The recent controversy around Günter Grass’s criticisms of Germany’s arms trade with Israel is an interesting post-script to the Namibian genocide controversy. The Nobel prize-winning author has written a poem – called ‘What needs to be said’ – which argues that historical guilt is the reason for the sale of arms to Israel, a monstrous form of reparation for the Nazi genocide. As with the government response to Namibian claims for an official acknowledgement of the genocide, this controversy suggests Germany’s post-war guilt is being channelled in the wrong direction. The poem has elicited a spectrum of furious response, from a ban on travel to Israel (which you can’t imagine will dismay the elderly poet), to condemnations within his own country, and seems to have opened up new debates around the responsibilities of post-imperial countries.
The fact that Grass only recently revealed that he had been conscripted into a youth section of the Waffen-SS during World War II makes the Israeli response to this gesture especially acute. The Economist calls the poem a ‘gaffe’, and runs with a quote from Marcel Reich-Ranicki, an eminent Polish-German critic, describing the poem as ‘disgusting’. Reich-Ranicki is ‘not even sure whether a text without rhyme or rhythm can be considered a poem.’
For others, however, the idea that this poem might want to make the reader disgusted by Germany’s complicity with Israeli war crimes is more appealing. In an impassioned opinion piece for Al Jazeera, Hamid Dabashi, Iranian professor of comparative literature at Columbia, describes the ‘daring imagination of Günter Grass’ poem – a heroically tragic act precisely because the poet is implicated in the moral outrage of his own poem’.
Dabashi reads the German arms trade with Israel as the misguided expression of national guilt, and places the controversy within a post-colonial politics:
It was Aimé Césaire who in his Discourse sur le colonialisme/Discourse on Colonialism (1955) argued that the Jewish Holocaust was not an aberration in European history. Rather, Europeans actually perpetrated similar crimes against humanity on the colonised world at large.
With German atrocities during the Holocaust, Europeans tasted a concentrated dose of the structural violence they had perpetrated upon the world at large. Colonialism and the Holocaust were thus the two sides of the same coin: the aggressive transmutation of defenceless human beings into instruments of power – into disposable “things”. Long before the Jewish Holocaust, the world Europeans had conquered and colonised was the testing ground of that barbaric violence they had termed the “civilising mission of the white man”.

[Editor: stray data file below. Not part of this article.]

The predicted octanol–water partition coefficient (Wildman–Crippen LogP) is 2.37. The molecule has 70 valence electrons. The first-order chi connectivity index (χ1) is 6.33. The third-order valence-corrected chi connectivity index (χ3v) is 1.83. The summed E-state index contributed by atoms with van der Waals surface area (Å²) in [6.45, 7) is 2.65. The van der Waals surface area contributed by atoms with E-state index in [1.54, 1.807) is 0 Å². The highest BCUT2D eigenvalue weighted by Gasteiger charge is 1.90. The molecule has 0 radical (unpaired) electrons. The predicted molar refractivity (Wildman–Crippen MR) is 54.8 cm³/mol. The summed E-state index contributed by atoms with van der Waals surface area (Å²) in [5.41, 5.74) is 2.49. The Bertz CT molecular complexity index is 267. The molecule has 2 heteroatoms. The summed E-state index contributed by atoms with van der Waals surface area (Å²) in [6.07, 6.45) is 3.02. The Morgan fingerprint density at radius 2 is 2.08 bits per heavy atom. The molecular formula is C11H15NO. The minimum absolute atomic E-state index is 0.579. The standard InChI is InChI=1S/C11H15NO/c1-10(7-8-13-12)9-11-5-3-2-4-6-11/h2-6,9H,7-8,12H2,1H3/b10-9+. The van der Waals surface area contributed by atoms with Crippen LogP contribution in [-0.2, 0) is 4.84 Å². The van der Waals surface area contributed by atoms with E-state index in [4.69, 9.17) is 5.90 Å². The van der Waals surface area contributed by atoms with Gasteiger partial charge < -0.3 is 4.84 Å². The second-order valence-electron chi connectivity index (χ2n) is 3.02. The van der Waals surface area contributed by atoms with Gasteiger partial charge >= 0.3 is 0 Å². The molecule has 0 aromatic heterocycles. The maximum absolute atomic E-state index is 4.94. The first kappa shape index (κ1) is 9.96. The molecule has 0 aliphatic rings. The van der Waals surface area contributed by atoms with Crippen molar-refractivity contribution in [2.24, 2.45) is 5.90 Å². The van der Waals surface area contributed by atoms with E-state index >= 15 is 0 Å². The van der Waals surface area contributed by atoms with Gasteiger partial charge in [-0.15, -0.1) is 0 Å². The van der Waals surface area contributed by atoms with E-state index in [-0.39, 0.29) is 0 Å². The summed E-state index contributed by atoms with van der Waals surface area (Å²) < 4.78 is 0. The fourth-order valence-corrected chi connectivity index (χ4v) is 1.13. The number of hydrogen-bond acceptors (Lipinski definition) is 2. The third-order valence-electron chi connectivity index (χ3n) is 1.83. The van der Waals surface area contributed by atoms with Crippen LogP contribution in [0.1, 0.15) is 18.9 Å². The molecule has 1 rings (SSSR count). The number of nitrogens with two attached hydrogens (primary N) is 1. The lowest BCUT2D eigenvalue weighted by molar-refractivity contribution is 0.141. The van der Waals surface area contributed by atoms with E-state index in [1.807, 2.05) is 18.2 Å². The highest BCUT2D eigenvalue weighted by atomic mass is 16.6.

This argument depends on an essentialist understanding of who Europeans are, an generalisation not even justified by its polemical intent. That phrase describing the Nazi genocide, “Europeans tasted a concentrated dose,” suggests a strange relish at the thought. And it is hardly accurate to suggest that those Europeans who ‘tasted’ genocide were the same that had perpetrated it in the colonies.
Dabashi argues that ‘Israel is a European colonial settlement, the last astonishingly barefaced remnant of European colonialism in a world that calls itself “post-colonial”.’ But this statement merely repeats the Jewish exceptionalism he has enlisted Césaire to critique, suggesting that Israel is the last remnant of colonialism forgets the rest. The Namibian genocide controversy underlines the dangers of this position.
Surely the most important part of Grass’s poem is not its criticisms of Israel – something all non-Zionists in the world can merrily participate in – but the attack on his own government.
Grass’s criticisms aren’t an excuse to savour the bitter taste in someone else’s mouth, but a challenge to the countries who supply Israel with the military technologies that fuel and fortify its abuses. The poem ends:
Only this way are all, the Israelis and Palestinians,
Even more, all people, that in this
Region occupied by mania
Live cheek by jowl among enemies,
In the end also to help us.
The English translation of the poem quoted in Dabashi’s article makes these lines especially awkward, so that the last two words stand out like a plea: ‘help us’.
Guilt is not, as Dabashi suggests, ‘ennobling’ but the way we learn to know the world as infants, the means by which modern Germany has tried to distinguish itself from its past, and a provocation to better knowledge of the world which is of continuing importance to post-colonial politics.